The Record: NJ's Storm Bill: $37B
Melissa Hayes and Herb Jackson | The Record
Governor Christie boosted the cost of New Jersey's recovery from superstorm Sandy to $36.9 billion Wednesday and hired a former assistant U.S. attorney to oversee the state's rebuilding effort.
A parade of escalating numbers detailed Sandy's toll: More than 30,000 businesses and homes destroyed or structurally damaged, an additional 42,000 homes with problems, 100 miles of beach severely eroded. Already, Christie said, 233,000 people in the state have registered for assistance.
The revised cost estimate which represents a $7.4 billion jump from the initial figures last week now includes money to help the state forestall similar devastation in any future natural disasters. They were submitted to the White House on Wednesday as one of the first steps in a campaign to secure an unprecedented infusion of federal aid for the region.
"We think we've been very responsible with the numbers we put forward," Christie said. "We haven't padded the numbers, we're not playing games, we're not negotiating. These are numbers that we need and we hope that members of Congress go down and get it for us."
The numbers submitted so far offer a broad-brush assessment of the havoc wreaked by Sandy in late October. Coupled with New York's latest request for about $42 billion, they clearly put Sandy in rare company, giving it the potential to exceed Hurricane Katrina as the most costly storm ever in the United States.
Christie announced the latest damage assessment and pledged bipartisan cooperation with New York Gov. Andrew Cuomo in seeking relief during a State House news conference at which he introduced Marc Ferzan as New Jersey's new overseer of the storm recovery. Ferzan worked under Christie at the U.S. attorney's office for nearly a decade while the governor led the agency.
Christie said he made the decision to put one person in charge of the overall effort rather than spread out the responsibility, as Cuomo has done after consulting with various governors who steered their states through Katrina. Christie also announced Wednesday that the state has retained Witt Associates, a Washington, D.C.-based crisis management firm that was heavily involved in Katrina, to work with Ferzan.
"What I wanted was someone who was smart enough and tough enough and aggressive enough to do this," the governor said of Ferzan. "I've watched Marc over the last 10 years in a variety of different positions, and every time he's performed and exceeded my expectations, and I expect this is going to be the biggest challenge he'll ever face, but I expect he's going to perform in the same way."
Ferzan, 45, of Lawrenceville, managed a staff of 8,000 when he was the state's executive assistant attorney general for two years until he left earlier this year to become managing director of PricewaterhouseCooper's investigative consulting practice.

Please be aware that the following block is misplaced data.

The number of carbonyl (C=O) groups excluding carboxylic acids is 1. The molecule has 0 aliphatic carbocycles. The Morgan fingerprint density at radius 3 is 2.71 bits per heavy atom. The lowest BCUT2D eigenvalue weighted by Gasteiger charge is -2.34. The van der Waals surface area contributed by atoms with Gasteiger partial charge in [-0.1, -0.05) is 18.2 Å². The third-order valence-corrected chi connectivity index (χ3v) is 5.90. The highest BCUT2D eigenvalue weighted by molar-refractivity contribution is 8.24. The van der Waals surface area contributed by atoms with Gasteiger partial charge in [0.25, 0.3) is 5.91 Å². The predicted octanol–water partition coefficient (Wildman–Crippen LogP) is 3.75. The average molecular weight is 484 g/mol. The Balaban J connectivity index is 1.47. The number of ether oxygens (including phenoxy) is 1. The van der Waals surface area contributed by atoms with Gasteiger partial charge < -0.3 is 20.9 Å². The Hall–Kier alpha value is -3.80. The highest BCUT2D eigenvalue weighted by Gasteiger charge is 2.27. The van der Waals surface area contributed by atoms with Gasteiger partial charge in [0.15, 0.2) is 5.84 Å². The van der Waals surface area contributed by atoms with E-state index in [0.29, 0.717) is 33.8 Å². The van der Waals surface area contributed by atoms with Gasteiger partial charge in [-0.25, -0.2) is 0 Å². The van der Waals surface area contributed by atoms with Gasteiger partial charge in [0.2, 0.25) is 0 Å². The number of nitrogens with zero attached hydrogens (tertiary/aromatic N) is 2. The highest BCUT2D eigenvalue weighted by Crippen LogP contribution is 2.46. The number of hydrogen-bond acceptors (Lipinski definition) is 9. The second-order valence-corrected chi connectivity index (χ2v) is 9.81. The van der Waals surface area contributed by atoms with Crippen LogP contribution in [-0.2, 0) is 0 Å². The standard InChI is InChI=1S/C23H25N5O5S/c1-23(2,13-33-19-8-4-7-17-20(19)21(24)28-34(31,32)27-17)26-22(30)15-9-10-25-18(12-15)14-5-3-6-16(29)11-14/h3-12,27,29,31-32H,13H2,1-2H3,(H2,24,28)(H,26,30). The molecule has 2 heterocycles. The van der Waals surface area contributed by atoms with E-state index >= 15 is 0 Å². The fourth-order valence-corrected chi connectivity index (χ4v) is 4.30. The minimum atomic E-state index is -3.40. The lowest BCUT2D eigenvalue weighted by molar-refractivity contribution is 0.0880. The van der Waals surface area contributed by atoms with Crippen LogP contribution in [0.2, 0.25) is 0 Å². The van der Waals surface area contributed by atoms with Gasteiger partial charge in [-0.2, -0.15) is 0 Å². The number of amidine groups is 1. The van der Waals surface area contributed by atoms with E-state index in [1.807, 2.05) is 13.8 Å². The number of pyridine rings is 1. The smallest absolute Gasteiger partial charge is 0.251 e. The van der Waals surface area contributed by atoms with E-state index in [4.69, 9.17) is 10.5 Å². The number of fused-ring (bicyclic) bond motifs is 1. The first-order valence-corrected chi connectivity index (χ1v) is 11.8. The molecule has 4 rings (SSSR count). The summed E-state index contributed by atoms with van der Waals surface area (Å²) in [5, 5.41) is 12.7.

"I am truly humbled and honored to take on this role," Ferzan said. "New Jersey is my home. It is where I grew up. My family is here, my friends are here and the destruction I recognize has and will continue to touch all of us in the weeks and months to come."
Team effort vowed
Christie, a Republican, and Cuomo, a Democrat, reiterated their commitment to avoid any competition for federal funding and instead lobby Congress together to secure up to $78 billion in assistance in a joint statement Wednesday afternoon.
"Governor Cuomo and I have been around for a long time, we know the old game of divide and conquer," Christie said at the news conference. "We're not going to let any political forces in Washington, D.C., divide and conquer us. We're going to go down there as a team. We're going to work together and we're going to advocate for the numbers that we put forward. These are realistic numbers that we need."
A damage assessment such as the one submitted Wednesday by New Jersey usually starts a process that leads to a disaster declaration. But since President Obama made that declaration the night Sandy hit, the assessments by Christie and Cuomo are likely to have more of a political impact as members of Congress push for more aid.
There are political decisions aplenty to make, since the Federal Emergency Management Agency itself does not have adequate funding to meet the recovery demands of the states.
"They could be significant to support the efforts in the lame-duck session to obtain an additional supplemental appropriation for the Disaster Relief Fund because it clearly will be drained by Sandy," said Ernie Abbott, founder of FEMA's law consulting firm.
New Jersey's entire congressional delegation signed a letter this week urging Obama to send a special funding request to Capitol Hill.